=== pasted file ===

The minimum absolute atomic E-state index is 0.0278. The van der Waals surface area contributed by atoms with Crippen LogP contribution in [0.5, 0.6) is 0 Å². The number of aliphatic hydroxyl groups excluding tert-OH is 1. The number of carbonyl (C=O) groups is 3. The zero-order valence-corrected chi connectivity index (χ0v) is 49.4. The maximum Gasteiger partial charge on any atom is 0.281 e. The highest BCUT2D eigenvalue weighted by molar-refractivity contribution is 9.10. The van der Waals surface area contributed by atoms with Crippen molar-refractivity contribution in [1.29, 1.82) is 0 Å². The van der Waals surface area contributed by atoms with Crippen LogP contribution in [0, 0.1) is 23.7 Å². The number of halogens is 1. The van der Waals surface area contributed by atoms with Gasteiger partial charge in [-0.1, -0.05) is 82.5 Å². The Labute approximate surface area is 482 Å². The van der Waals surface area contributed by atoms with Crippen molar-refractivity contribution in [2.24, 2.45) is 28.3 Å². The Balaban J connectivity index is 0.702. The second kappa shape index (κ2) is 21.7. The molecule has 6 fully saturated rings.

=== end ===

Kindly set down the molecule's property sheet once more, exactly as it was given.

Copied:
The minimum absolute atomic E-state index is 0.0278. The van der Waals surface area contributed by atoms with Crippen LogP contribution in [0.5, 0.6) is 0 Å². The number of aliphatic hydroxyl groups excluding tert-OH is 1. The number of carbonyl (C=O) groups is 3. The zero-order valence-corrected chi connectivity index (χ0v) is 49.4. The maximum Gasteiger partial charge on any atom is 0.281 e. The highest BCUT2D eigenvalue weighted by molar-refractivity contribution is 9.10. The van der Waals surface area contributed by atoms with Crippen molar-refractivity contribution in [1.29, 1.82) is 0 Å². The van der Waals surface area contributed by atoms with Crippen LogP contribution in [0, 0.1) is 23.7 Å². The number of halogens is 1. The van der Waals surface area contributed by atoms with Gasteiger partial charge in [-0.1, -0.05) is 82.5 Å². The Labute approximate surface area is 482 Å². The van der Waals surface area contributed by atoms with Crippen molar-refractivity contribution in [2.24, 2.45) is 28.3 Å². The Balaban J connectivity index is 0.702. The second kappa shape index (κ2) is 21.7. The molecule has 6 fully saturated rings.